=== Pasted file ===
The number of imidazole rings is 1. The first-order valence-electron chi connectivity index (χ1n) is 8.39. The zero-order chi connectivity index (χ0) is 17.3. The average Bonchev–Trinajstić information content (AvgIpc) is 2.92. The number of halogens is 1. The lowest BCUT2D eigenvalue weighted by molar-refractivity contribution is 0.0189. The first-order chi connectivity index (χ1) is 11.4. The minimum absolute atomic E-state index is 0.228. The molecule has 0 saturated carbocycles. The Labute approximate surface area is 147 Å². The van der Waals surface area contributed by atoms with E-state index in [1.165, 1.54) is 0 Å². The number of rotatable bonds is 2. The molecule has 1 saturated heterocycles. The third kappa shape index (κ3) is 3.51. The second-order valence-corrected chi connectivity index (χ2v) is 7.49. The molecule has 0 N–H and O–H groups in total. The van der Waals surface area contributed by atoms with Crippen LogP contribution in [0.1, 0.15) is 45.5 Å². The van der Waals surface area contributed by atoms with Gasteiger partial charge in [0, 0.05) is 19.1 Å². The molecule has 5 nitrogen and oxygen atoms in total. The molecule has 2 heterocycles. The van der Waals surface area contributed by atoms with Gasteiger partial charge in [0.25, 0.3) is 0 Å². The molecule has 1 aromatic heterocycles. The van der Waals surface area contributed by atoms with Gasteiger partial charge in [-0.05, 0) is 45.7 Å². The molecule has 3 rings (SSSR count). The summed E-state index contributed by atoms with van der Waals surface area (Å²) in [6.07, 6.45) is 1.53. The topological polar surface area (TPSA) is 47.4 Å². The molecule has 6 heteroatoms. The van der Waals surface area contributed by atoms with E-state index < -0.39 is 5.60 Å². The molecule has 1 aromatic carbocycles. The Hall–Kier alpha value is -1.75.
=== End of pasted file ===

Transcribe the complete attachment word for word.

The number of imidazole rings is 1. The first-order valence-electron chi connectivity index (χ1n) is 8.39. The zero-order chi connectivity index (χ0) is 17.3. The average Bonchev–Trinajstić information content (AvgIpc) is 2.92. The number of halogens is 1. The lowest BCUT2D eigenvalue weighted by molar-refractivity contribution is 0.0189. The first-order chi connectivity index (χ1) is 11.4. The minimum absolute atomic E-state index is 0.228. The molecule has 0 saturated carbocycles. The Labute approximate surface area is 147 Å². The van der Waals surface area contributed by atoms with E-state index in [1.165, 1.54) is 0 Å². The number of rotatable bonds is 2. The molecule has 1 saturated heterocycles. The third kappa shape index (κ3) is 3.51. The second-order valence-corrected chi connectivity index (χ2v) is 7.49. The molecule has 0 N–H and O–H groups in total. The van der Waals surface area contributed by atoms with Crippen LogP contribution in [0.1, 0.15) is 45.5 Å². The van der Waals surface area contributed by atoms with Gasteiger partial charge in [0, 0.05) is 19.1 Å². The molecule has 5 nitrogen and oxygen atoms in total. The molecule has 2 heterocycles. The van der Waals surface area contributed by atoms with Gasteiger partial charge in [0.25, 0.3) is 0 Å². The molecule has 1 aromatic heterocycles. The van der Waals surface area contributed by atoms with Gasteiger partial charge in [-0.05, 0) is 45.7 Å². The molecule has 3 rings (SSSR count). The summed E-state index contributed by atoms with van der Waals surface area (Å²) in [6.07, 6.45) is 1.53. The topological polar surface area (TPSA) is 47.4 Å². The molecule has 6 heteroatoms. The van der Waals surface area contributed by atoms with E-state index < -0.39 is 5.60 Å². The molecule has 1 aromatic carbocycles. The Hall–Kier alpha value is -1.75.